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Starting a New Novel – it’s scary

One thing I discovered when I began writing novels thirty years ago — I can’t write from an outline. After a few failed attempts, I learned my natural process was to start with some basic ideas for people, locations and storylines, add an inciting event, and then develop the characters and plot in the course of writing. This makes starting each novel a leap in the dark.

Last month I plunged into the fourth book of my Paula Savard mystery series. In addition to not outlining, I have a bad habit of doing something different with each book. The first one was an amateur sleuth mystery; book #2 was a classic whodunnit. Book #3 added multiple narrators and two timelines. All three introduced a dead body in Chapter One. Book # 4 doesn’t. 

I didn’t realize why this new story had to start this way until I was a couple of chapters along. At the end of book #3, Winter’s Rage, Paula is so rattled by the story events that she vows to never get involved with another homicide case. Paula needs to be tricked into it for there to be a book # 4. From the start I could see a problem. How would I sustain reader interest without a corpse?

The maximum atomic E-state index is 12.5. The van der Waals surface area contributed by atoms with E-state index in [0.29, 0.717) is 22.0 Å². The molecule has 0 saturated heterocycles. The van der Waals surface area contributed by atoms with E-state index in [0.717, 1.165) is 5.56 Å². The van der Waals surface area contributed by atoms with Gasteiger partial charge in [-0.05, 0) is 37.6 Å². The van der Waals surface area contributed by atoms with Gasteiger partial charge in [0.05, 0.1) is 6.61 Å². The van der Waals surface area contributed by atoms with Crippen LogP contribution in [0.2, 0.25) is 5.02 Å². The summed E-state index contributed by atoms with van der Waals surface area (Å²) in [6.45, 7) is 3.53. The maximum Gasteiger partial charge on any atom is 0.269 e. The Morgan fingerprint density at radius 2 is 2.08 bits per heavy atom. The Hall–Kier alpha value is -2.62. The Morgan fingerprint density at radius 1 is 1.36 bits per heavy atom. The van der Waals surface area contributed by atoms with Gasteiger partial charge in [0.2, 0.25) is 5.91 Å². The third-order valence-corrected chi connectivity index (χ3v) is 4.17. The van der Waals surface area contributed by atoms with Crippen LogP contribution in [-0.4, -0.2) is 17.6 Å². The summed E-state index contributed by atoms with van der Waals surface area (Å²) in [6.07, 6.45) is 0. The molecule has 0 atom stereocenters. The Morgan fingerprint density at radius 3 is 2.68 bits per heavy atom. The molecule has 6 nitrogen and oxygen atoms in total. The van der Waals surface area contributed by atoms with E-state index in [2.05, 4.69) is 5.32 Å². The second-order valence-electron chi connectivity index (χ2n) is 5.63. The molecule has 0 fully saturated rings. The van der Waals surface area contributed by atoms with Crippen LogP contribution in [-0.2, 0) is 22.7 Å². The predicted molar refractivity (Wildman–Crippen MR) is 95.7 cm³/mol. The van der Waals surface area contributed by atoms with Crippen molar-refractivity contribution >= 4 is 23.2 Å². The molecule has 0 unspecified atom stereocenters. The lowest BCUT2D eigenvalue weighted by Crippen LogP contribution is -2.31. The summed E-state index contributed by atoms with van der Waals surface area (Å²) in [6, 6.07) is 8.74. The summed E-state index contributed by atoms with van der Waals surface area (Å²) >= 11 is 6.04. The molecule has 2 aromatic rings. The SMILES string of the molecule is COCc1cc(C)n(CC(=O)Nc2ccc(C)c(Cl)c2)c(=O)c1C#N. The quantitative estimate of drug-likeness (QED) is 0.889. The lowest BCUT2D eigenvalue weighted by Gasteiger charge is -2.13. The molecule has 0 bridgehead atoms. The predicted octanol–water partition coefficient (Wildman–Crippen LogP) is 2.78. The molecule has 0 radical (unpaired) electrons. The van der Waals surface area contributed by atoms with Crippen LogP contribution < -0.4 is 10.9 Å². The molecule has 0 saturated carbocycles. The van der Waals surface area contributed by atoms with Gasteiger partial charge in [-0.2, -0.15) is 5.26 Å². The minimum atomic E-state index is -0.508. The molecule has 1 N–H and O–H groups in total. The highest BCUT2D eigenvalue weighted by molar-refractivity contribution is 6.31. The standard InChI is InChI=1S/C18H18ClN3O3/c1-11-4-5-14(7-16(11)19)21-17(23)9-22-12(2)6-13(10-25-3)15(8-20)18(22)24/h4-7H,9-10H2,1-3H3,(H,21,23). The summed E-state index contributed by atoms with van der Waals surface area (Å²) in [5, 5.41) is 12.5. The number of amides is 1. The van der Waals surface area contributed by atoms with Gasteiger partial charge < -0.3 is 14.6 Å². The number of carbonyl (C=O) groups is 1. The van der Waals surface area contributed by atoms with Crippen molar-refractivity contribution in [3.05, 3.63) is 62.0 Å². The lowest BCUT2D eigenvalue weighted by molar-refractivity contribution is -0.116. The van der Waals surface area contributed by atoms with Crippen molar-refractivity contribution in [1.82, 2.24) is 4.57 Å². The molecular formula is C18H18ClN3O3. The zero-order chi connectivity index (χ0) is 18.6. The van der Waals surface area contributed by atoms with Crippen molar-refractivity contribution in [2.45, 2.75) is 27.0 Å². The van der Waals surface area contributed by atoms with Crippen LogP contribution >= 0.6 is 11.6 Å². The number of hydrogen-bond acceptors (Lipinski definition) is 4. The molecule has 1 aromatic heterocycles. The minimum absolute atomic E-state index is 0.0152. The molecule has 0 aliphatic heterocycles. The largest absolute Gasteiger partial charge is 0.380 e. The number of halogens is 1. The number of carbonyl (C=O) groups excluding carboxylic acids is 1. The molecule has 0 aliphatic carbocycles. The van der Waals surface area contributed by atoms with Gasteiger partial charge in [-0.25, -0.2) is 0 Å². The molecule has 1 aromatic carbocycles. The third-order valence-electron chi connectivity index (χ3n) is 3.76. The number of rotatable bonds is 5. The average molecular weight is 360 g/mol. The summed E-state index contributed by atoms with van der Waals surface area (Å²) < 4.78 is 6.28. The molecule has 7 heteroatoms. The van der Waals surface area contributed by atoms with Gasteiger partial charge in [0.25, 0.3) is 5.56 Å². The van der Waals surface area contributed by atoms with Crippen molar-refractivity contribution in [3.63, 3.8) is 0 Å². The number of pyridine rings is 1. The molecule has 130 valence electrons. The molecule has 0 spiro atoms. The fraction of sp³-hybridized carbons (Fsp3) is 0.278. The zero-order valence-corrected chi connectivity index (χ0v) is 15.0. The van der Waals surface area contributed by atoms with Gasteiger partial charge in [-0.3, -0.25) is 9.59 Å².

My initial plan was to repeat the style of Winter’s Rage, with a narrator other than Paula relating a past storyline. This backstory would have a murder early on. I circled the idea (procrastinated) by writing this backstory as a short story, but it didn’t work as fodder for my novel. I couldn’t see its  relevance to the main plot I had in mind or that a past murder would make up for the main plot’s meander out of the gate.

Well, I’d stalled long enough. Time for the leap into the novel. I wrote Chapter One, by hand sitting out on my patio enjoying Calgary’s warm fall weather, and continued with Chapter Two. Then an idea hit. I’d insert two secondary viewpoint narrators, two detectives, who know something is going on that Paula doesn’t. Through them, readers would see murder lurking and get into the suspense of Paula becoming involved despite herself.

I hoped.